From Smugglers and TikTok, Migrants Get a Message: Go to New York

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Pedro took them to Honduras, where other smugglers took over in Honduras and then Guatemala. The hardest and most expensive part of the journey was Mexico, where violence, crooked police and the threat of deportation always loomed.

All six of the Mauritanians eventually crossed the border by Lukeville, Ariz., then flew to New York after being briefly detained in Tucson. They spent between $10,000 and $15,000 for the entire trip — flights, smuggling fees and bribes included — with proceeds from the quick sale of cars, land and, in one case, four camels that one of the migrants stole from his estranged father.

Not every migrant who ends up in the city’s care intended to do so. Nilson, 39, left Maracaibo, Venezuela, planning to stay with a cousin in Paterson, N.J. But when he got there, he discovered he was no longer welcome. The cousin gave him $30 and texted him a flier, in Spanish, with the directions to the “Centro de llegada” — the arrival center — at the Roosevelt Hotel.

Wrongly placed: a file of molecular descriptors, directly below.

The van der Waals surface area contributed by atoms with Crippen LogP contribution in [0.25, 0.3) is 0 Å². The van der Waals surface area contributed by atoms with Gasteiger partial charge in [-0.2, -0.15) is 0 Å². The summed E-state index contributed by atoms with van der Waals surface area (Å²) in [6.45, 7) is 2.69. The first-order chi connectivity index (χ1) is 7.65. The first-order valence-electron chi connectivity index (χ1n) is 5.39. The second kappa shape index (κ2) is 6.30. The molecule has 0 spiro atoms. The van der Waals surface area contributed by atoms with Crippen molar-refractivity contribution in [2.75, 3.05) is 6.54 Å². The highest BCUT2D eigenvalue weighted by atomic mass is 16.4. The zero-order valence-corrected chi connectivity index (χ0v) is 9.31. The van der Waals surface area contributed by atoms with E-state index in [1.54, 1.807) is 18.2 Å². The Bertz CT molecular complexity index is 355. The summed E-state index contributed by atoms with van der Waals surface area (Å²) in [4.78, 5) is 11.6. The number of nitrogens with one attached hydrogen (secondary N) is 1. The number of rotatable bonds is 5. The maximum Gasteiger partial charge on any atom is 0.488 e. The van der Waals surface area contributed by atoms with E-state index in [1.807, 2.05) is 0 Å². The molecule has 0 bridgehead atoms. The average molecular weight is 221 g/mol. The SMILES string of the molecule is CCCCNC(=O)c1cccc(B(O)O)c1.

“Without this help,” he said in a recent interview in Spanish, “I would have been sleeping in the streets.”

Nilson is now in Albany, one of hundreds of migrants sent by the city to upstate motels, where the city pays for their room, board and other ancillary expenses. Only two of the migrants interviewed by The Times — Ousmane, 34, and Amidou, 42, both from Mauritania — are still at the East 30th Street shelter. It’s the site of the old Bellevue Psychiatric Hospital, a decades-long symbol of despair and terror that became a homeless shelter in the mid-1980s.

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